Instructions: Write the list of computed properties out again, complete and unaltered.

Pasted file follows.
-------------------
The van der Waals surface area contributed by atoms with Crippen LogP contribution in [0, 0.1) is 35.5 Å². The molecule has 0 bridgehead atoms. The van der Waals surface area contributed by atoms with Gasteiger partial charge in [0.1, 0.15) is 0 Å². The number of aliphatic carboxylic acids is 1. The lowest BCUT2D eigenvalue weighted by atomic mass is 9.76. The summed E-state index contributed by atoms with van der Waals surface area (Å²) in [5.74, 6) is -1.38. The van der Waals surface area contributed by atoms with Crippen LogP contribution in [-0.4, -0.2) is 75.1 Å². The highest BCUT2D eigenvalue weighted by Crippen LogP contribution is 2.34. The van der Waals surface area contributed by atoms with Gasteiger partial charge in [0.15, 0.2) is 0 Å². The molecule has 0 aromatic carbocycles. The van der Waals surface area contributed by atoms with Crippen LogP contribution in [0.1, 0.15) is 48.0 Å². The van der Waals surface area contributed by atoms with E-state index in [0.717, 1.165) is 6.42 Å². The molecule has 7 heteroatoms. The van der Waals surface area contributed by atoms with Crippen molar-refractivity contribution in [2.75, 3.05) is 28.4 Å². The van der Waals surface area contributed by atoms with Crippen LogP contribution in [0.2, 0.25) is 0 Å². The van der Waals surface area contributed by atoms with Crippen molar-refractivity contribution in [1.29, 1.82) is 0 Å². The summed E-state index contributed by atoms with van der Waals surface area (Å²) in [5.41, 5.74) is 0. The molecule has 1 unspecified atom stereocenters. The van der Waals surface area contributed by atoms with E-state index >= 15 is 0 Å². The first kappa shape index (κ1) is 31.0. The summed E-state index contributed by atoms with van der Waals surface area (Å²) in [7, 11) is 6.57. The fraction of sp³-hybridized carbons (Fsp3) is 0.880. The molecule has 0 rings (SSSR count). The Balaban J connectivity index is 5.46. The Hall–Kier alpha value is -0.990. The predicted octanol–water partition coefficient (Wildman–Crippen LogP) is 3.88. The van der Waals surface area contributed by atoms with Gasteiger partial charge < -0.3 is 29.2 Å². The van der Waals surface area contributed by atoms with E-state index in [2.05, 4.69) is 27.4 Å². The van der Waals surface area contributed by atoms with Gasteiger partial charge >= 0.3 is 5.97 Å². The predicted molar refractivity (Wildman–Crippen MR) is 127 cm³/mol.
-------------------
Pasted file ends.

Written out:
The van der Waals surface area contributed by atoms with Crippen LogP contribution in [0, 0.1) is 35.5 Å². The molecule has 0 bridgehead atoms. The van der Waals surface area contributed by atoms with Gasteiger partial charge in [0.1, 0.15) is 0 Å². The number of aliphatic carboxylic acids is 1. The lowest BCUT2D eigenvalue weighted by atomic mass is 9.76. The summed E-state index contributed by atoms with van der Waals surface area (Å²) in [5.74, 6) is -1.38. The van der Waals surface area contributed by atoms with Crippen LogP contribution in [-0.4, -0.2) is 75.1 Å². The highest BCUT2D eigenvalue weighted by Crippen LogP contribution is 2.34. The van der Waals surface area contributed by atoms with Gasteiger partial charge in [0.15, 0.2) is 0 Å². The molecule has 0 aromatic carbocycles. The van der Waals surface area contributed by atoms with Crippen LogP contribution in [0.1, 0.15) is 48.0 Å². The van der Waals surface area contributed by atoms with E-state index in [0.717, 1.165) is 6.42 Å². The molecule has 7 heteroatoms. The van der Waals surface area contributed by atoms with Crippen molar-refractivity contribution in [2.75, 3.05) is 28.4 Å². The van der Waals surface area contributed by atoms with Crippen LogP contribution in [0.2, 0.25) is 0 Å². The van der Waals surface area contributed by atoms with Crippen molar-refractivity contribution in [1.29, 1.82) is 0 Å². The summed E-state index contributed by atoms with van der Waals surface area (Å²) in [5.41, 5.74) is 0. The molecule has 1 unspecified atom stereocenters. The van der Waals surface area contributed by atoms with E-state index >= 15 is 0 Å². The first kappa shape index (κ1) is 31.0. The summed E-state index contributed by atoms with van der Waals surface area (Å²) in [7, 11) is 6.57. The fraction of sp³-hybridized carbons (Fsp3) is 0.880. The molecule has 0 rings (SSSR count). The Balaban J connectivity index is 5.46. The Hall–Kier alpha value is -0.990. The predicted octanol–water partition coefficient (Wildman–Crippen LogP) is 3.88. The van der Waals surface area contributed by atoms with Gasteiger partial charge < -0.3 is 29.2 Å². The van der Waals surface area contributed by atoms with E-state index in [2.05, 4.69) is 27.4 Å². The van der Waals surface area contributed by atoms with Gasteiger partial charge >= 0.3 is 5.97 Å². The predicted molar refractivity (Wildman–Crippen MR) is 127 cm³/mol.